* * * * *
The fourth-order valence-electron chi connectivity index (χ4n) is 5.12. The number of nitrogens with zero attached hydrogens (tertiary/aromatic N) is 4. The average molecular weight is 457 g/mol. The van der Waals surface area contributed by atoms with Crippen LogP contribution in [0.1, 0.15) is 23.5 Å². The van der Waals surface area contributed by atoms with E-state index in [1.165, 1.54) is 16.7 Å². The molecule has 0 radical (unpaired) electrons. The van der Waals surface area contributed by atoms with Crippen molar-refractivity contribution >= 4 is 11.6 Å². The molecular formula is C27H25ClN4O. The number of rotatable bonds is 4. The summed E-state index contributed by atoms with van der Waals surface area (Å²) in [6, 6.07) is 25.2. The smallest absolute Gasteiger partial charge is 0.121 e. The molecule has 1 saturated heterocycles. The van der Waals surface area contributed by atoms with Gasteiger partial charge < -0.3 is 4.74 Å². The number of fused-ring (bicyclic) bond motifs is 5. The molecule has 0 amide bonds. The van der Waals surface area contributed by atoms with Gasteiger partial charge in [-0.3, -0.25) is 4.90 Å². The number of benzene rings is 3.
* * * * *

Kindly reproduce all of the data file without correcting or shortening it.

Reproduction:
The fourth-order valence-electron chi connectivity index (χ4n) is 5.12. The number of nitrogens with zero attached hydrogens (tertiary/aromatic N) is 4. The average molecular weight is 457 g/mol. The van der Waals surface area contributed by atoms with Crippen LogP contribution in [0.1, 0.15) is 23.5 Å². The van der Waals surface area contributed by atoms with E-state index in [1.165, 1.54) is 16.7 Å². The molecule has 0 radical (unpaired) electrons. The van der Waals surface area contributed by atoms with Crippen molar-refractivity contribution >= 4 is 11.6 Å². The molecular formula is C27H25ClN4O. The number of rotatable bonds is 4. The summed E-state index contributed by atoms with van der Waals surface area (Å²) in [6, 6.07) is 25.2. The smallest absolute Gasteiger partial charge is 0.121 e. The molecule has 1 saturated heterocycles. The van der Waals surface area contributed by atoms with Gasteiger partial charge < -0.3 is 4.74 Å². The number of fused-ring (bicyclic) bond motifs is 5. The molecule has 0 amide bonds. The van der Waals surface area contributed by atoms with Gasteiger partial charge in [-0.3, -0.25) is 4.90 Å². The number of benzene rings is 3.